This year won’t be as dire as the financial crisis in 2009 but will show ‘shades’ of it, Mark Posniak and Jonathan Samuels from Octane Capital forecast.
While it could be a difficult year for the bridging market, they believe Octane, which launched in May 2017, is well placed to grow despite the difficult conditions.
Posniak, (pictured), managing director of Octane, said: “We started our last business in the height of volatility and uncertainty.
“We don’t think it’ll be the same as 2009 but there are shades of similarities. And with uncertainty comes opportunities.
“Those who are well positioned, well capitalised and here for the long haul, will make hay. You need to have gone through the down to understand there’s different scenarios and you can still prosper. We are very much looking forward to the future.
“We’ve set up our business and we’re trying to grow it. We’re here to support our introducers. We’re working with partners that understand you’ll all in it together. I think we’re in for a great ride.”
Samuels, founder and chief executive of Octane, said: “It’s a very different market now than in 2009.
“We haven’t been in a market that’s been increasing with rapid year-on-year growth in property prices – it’s been quite flat. Growth has been small and depends on what part of the country you look at.
“And I think a lot of the Brexit concern has been factored in. It’s resulted in a plummeting of transactions and both buyers and sellers have been sitting on their hands but the real issue that could hurt us more than Brexit, and even a no-deal Brexit, is a general election that goes the wrong way for the property market.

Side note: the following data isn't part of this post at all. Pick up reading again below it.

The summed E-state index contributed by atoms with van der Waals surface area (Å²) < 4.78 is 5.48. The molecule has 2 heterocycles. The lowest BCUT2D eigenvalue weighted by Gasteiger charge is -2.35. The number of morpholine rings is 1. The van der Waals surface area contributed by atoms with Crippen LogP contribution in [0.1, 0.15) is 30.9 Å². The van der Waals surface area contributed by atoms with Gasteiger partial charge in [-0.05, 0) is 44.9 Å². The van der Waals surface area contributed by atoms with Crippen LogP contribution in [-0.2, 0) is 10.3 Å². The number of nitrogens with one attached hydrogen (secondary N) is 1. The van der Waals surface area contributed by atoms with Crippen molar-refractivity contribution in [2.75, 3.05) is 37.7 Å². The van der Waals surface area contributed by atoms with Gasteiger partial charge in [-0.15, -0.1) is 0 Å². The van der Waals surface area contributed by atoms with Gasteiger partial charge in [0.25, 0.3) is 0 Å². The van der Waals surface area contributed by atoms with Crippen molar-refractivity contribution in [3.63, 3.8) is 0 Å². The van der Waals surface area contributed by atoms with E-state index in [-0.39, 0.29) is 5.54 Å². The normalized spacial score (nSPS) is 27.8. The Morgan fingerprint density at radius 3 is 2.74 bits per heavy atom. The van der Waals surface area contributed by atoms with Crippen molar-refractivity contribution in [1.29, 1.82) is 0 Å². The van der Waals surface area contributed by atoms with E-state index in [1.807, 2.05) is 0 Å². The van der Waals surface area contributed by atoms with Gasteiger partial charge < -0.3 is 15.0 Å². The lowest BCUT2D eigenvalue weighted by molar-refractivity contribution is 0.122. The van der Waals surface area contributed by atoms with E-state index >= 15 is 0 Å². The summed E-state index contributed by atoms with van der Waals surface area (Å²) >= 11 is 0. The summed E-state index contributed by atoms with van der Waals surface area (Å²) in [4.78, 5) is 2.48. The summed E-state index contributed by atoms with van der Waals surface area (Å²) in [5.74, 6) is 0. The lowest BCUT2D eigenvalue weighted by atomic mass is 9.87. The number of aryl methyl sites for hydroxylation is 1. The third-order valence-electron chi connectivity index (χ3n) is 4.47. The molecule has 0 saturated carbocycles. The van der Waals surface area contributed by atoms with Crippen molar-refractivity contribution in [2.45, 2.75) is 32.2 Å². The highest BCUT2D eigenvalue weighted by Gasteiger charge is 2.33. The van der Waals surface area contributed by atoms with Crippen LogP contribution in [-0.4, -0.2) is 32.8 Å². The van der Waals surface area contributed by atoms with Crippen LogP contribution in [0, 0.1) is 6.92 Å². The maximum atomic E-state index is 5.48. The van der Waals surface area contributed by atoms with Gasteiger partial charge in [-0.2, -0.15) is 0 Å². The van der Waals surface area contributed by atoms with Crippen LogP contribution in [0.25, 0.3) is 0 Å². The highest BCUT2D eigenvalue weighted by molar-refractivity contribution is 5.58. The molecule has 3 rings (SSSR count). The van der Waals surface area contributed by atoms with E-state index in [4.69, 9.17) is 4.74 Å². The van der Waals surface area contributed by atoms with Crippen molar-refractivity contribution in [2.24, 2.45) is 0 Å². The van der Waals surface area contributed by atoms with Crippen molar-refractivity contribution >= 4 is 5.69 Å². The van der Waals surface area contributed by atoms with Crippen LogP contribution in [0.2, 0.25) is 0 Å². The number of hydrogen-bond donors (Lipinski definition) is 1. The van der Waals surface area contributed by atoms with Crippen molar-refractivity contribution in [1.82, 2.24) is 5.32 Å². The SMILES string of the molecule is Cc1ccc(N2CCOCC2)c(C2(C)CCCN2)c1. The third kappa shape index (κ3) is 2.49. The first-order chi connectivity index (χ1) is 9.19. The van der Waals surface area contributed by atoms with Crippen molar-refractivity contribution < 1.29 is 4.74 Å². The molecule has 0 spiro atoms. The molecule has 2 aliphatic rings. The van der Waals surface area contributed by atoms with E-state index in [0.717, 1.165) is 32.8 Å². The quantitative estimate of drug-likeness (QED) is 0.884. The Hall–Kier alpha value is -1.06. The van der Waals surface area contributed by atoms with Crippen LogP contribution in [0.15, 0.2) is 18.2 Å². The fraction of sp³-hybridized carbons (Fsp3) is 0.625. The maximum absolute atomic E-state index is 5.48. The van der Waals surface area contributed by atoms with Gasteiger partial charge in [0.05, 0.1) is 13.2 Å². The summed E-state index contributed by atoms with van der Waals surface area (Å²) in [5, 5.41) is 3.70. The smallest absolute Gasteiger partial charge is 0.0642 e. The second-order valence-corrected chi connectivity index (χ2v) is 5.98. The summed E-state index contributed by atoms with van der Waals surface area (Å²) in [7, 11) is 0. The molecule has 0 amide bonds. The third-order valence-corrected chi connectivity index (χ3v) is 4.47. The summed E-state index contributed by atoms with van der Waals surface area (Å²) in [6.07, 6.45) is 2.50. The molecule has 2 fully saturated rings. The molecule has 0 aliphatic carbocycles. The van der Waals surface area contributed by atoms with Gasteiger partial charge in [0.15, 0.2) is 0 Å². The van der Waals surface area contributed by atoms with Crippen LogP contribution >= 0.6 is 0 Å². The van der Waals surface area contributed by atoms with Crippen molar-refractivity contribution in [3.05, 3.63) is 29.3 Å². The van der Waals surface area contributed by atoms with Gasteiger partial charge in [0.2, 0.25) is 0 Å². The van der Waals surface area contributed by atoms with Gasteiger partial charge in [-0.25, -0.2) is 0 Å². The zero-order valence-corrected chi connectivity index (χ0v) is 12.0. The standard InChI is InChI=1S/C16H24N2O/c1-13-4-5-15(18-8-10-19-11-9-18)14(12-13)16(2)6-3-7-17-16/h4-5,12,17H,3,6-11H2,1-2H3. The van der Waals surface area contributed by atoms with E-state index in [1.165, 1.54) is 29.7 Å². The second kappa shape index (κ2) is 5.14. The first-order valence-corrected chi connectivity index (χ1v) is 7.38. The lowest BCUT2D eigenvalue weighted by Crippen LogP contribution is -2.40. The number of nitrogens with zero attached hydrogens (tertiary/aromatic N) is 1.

“It would slow the property market down and we’d see a few lender difficulties if those things happen.”
Brian West, director at Central Bridging, highlighted that the bridging industry grew out of the last recession and is now worth £4-5bn. He predicted that the market will remain robust in 2019.
He said: “I don’t think there will be any material growth this year but I think the market will stay about the same size as last year.
“It’s a much bigger, experienced industry and if we end the year a little bit leaner and fitter with a few casualties, that’s all well and good from a purely selfish perspective.”
He said he doesn’t necessarily see more lenders facing difficulties as a by-product of Brexit and that Central Bridging has prepared as much as possible for it by strengthening its funding lines.
He added: “Our funding is perhaps more diverse but not as rate driven. In the event of a no-deal Brexit we’ll probably have some funders that’ll sit on their hands for six or 12 months.
“But after the referendum vote we had some funders that pulled away from us for a period while we had others that said ‘get lending, there’s an opportunity here’ so in the immediate aftermath of the referendum vote we had a considerably busier six months than the six months prior.
“I don’t know what’ll happen with Brexit, I’m just hugely frustrated with the shambolic nature of the situation we’ve reached with politicians that seem to be consumed with their own self-interests rather than the national interest.
“Many funders and investors across the globe have faith in the UK and are not fussed about Brexit. They still want to come over to London for the summer.
“They see the temporary uncertainty but also the long-term big picture of the stability and rule of law. Many people we’ve talked to see it as a blip that’ll pass.”
Nick Hilton, director of lending at Glenhawk, remained optimistic about the year ahead and said that Glenhawk is looking to grow and become FCA regulated to be able to offer both unregulated and regulated loans.
He said: “I think the industry will survive and will look to grow. You have to mitigate your risks which is what we’ve done. You have to build your business sensibly and lend pragmatically.”